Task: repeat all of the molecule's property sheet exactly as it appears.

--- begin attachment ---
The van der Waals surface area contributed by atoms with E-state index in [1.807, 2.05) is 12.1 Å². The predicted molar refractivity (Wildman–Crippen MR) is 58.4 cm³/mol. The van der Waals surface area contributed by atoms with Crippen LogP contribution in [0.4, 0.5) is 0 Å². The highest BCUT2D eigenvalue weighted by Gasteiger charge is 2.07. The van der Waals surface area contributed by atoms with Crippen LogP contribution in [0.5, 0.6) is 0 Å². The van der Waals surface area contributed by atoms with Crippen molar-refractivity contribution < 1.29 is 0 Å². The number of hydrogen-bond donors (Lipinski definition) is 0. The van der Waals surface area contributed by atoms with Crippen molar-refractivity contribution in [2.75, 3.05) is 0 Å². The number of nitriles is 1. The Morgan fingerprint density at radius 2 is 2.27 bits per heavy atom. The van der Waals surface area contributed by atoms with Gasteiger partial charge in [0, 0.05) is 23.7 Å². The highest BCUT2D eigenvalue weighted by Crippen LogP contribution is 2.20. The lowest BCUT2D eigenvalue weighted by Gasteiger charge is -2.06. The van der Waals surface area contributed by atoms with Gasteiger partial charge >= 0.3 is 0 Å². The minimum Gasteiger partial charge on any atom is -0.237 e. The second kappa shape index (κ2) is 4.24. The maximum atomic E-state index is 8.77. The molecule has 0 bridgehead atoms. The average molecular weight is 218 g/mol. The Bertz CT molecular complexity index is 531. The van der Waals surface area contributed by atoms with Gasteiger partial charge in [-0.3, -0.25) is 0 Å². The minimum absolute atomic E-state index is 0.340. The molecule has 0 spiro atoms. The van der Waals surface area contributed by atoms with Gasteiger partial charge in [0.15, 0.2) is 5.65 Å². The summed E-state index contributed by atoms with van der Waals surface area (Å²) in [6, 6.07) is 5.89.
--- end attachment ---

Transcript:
The van der Waals surface area contributed by atoms with E-state index in [1.807, 2.05) is 12.1 Å². The predicted molar refractivity (Wildman–Crippen MR) is 58.4 cm³/mol. The van der Waals surface area contributed by atoms with Crippen LogP contribution in [0.4, 0.5) is 0 Å². The highest BCUT2D eigenvalue weighted by Gasteiger charge is 2.07. The van der Waals surface area contributed by atoms with Crippen LogP contribution in [0.5, 0.6) is 0 Å². The van der Waals surface area contributed by atoms with Crippen molar-refractivity contribution < 1.29 is 0 Å². The number of hydrogen-bond donors (Lipinski definition) is 0. The van der Waals surface area contributed by atoms with Crippen molar-refractivity contribution in [2.75, 3.05) is 0 Å². The number of nitriles is 1. The Morgan fingerprint density at radius 2 is 2.27 bits per heavy atom. The van der Waals surface area contributed by atoms with Gasteiger partial charge in [0, 0.05) is 23.7 Å². The highest BCUT2D eigenvalue weighted by Crippen LogP contribution is 2.20. The lowest BCUT2D eigenvalue weighted by Gasteiger charge is -2.06. The van der Waals surface area contributed by atoms with Gasteiger partial charge >= 0.3 is 0 Å². The minimum Gasteiger partial charge on any atom is -0.237 e. The second kappa shape index (κ2) is 4.24. The maximum atomic E-state index is 8.77. The molecule has 0 bridgehead atoms. The average molecular weight is 218 g/mol. The Bertz CT molecular complexity index is 531. The van der Waals surface area contributed by atoms with Gasteiger partial charge in [-0.3, -0.25) is 0 Å². The minimum absolute atomic E-state index is 0.340. The molecule has 0 spiro atoms. The van der Waals surface area contributed by atoms with Gasteiger partial charge in [0.15, 0.2) is 5.65 Å². The summed E-state index contributed by atoms with van der Waals surface area (Å²) in [6, 6.07) is 5.89.